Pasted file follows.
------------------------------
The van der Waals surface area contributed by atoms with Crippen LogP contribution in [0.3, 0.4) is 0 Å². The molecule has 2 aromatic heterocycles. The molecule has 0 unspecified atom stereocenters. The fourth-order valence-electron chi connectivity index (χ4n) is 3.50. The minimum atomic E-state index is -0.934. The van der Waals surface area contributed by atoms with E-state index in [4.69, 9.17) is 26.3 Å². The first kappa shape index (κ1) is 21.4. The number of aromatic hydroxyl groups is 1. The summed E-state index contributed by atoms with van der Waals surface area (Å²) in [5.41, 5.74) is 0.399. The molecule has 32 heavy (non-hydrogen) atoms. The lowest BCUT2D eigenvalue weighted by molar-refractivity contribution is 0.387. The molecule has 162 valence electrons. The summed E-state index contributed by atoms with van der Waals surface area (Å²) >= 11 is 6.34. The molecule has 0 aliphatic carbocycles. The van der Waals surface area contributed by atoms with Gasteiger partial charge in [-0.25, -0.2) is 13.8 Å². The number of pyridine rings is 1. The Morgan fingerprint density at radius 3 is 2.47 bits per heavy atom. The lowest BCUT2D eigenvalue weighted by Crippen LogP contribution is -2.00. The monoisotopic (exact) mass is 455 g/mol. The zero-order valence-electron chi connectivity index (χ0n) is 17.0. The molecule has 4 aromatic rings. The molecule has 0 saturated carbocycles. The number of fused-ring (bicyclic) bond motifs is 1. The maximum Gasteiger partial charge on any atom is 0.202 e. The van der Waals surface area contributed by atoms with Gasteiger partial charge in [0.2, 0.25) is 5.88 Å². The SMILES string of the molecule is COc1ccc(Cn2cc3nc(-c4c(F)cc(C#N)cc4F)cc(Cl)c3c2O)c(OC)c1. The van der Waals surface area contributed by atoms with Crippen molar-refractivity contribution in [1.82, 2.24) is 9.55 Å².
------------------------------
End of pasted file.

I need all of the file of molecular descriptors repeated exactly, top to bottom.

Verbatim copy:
The van der Waals surface area contributed by atoms with Crippen LogP contribution in [0.3, 0.4) is 0 Å². The molecule has 2 aromatic heterocycles. The molecule has 0 unspecified atom stereocenters. The fourth-order valence-electron chi connectivity index (χ4n) is 3.50. The minimum atomic E-state index is -0.934. The van der Waals surface area contributed by atoms with E-state index in [4.69, 9.17) is 26.3 Å². The first kappa shape index (κ1) is 21.4. The number of aromatic hydroxyl groups is 1. The summed E-state index contributed by atoms with van der Waals surface area (Å²) in [5.41, 5.74) is 0.399. The molecule has 32 heavy (non-hydrogen) atoms. The lowest BCUT2D eigenvalue weighted by molar-refractivity contribution is 0.387. The molecule has 162 valence electrons. The summed E-state index contributed by atoms with van der Waals surface area (Å²) >= 11 is 6.34. The molecule has 0 aliphatic carbocycles. The van der Waals surface area contributed by atoms with Gasteiger partial charge in [-0.25, -0.2) is 13.8 Å². The number of pyridine rings is 1. The Morgan fingerprint density at radius 3 is 2.47 bits per heavy atom. The lowest BCUT2D eigenvalue weighted by Crippen LogP contribution is -2.00. The monoisotopic (exact) mass is 455 g/mol. The zero-order valence-electron chi connectivity index (χ0n) is 17.0. The molecule has 4 aromatic rings. The molecule has 0 saturated carbocycles. The number of fused-ring (bicyclic) bond motifs is 1. The maximum Gasteiger partial charge on any atom is 0.202 e. The van der Waals surface area contributed by atoms with Gasteiger partial charge in [0.2, 0.25) is 5.88 Å². The SMILES string of the molecule is COc1ccc(Cn2cc3nc(-c4c(F)cc(C#N)cc4F)cc(Cl)c3c2O)c(OC)c1. The van der Waals surface area contributed by atoms with Crippen molar-refractivity contribution in [1.82, 2.24) is 9.55 Å².